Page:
PeerLibrary has been predominantly bootstrapped from the very beginning without major funding. We have yet to receive any donations or backing from institutions. Thus far, this has not been an impedence on the development of the project because our startup costs are low. Our costs ranging from domain name registration, conference and travel costs are paid for by our own contributors.
We feel that raising funding for the project right now is not necessary because the costs are so minimal at the moment and fundraising could be a distraction from development. However, there are a few organizations that have been integral in providing support in other ways. The EECS department at UC Berkeley provided us with server infrastructure (a 4U box which is temporarily running the production stage of PeerLibrary). Aaron Culich, the infrastructure manager for EECS and vocal open access advocate was our liason to this resource. The Internet Archive expressed interest helping us with scanning publications and infrastructure for static file storage. Mendeley and CrossRef are also providing support in the form of publication metadata and entity resolution classification respectively.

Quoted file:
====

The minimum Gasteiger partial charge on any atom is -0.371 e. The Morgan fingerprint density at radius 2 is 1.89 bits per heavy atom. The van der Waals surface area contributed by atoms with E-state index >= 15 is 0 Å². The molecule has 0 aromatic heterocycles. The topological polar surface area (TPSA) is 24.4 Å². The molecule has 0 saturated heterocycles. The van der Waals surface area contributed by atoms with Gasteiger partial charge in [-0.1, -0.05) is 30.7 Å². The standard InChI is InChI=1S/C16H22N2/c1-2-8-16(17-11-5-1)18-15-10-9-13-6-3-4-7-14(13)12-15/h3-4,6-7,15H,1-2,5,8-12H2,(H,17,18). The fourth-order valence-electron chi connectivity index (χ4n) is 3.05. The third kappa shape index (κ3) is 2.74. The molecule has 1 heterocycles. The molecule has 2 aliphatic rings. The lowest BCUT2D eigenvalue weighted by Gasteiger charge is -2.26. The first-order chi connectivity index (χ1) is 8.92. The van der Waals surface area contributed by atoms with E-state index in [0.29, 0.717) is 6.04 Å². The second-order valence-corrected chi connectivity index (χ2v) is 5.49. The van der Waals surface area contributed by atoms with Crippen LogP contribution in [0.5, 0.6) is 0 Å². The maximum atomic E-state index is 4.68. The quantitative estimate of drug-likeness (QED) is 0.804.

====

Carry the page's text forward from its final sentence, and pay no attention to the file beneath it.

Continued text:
PeerLibrary is an application that is the part of a larger movement in open access and free software. To this regard, we have built our application on other efforts (i.e. Meteor JS, Mozilla's PDF.js, Hypothes.is, eLife lens). In the process of developing PeerLibrary, we have also patched issues with the frameworks and dependencies that we were building on top of. I believe PeerLibrary's role should also be to contribute back to the community by pushing patch submissions upstream. Our contributors have also attended the many co-working meetups that Meteor holds in San Francisco to bring up issues and share new insights with the community.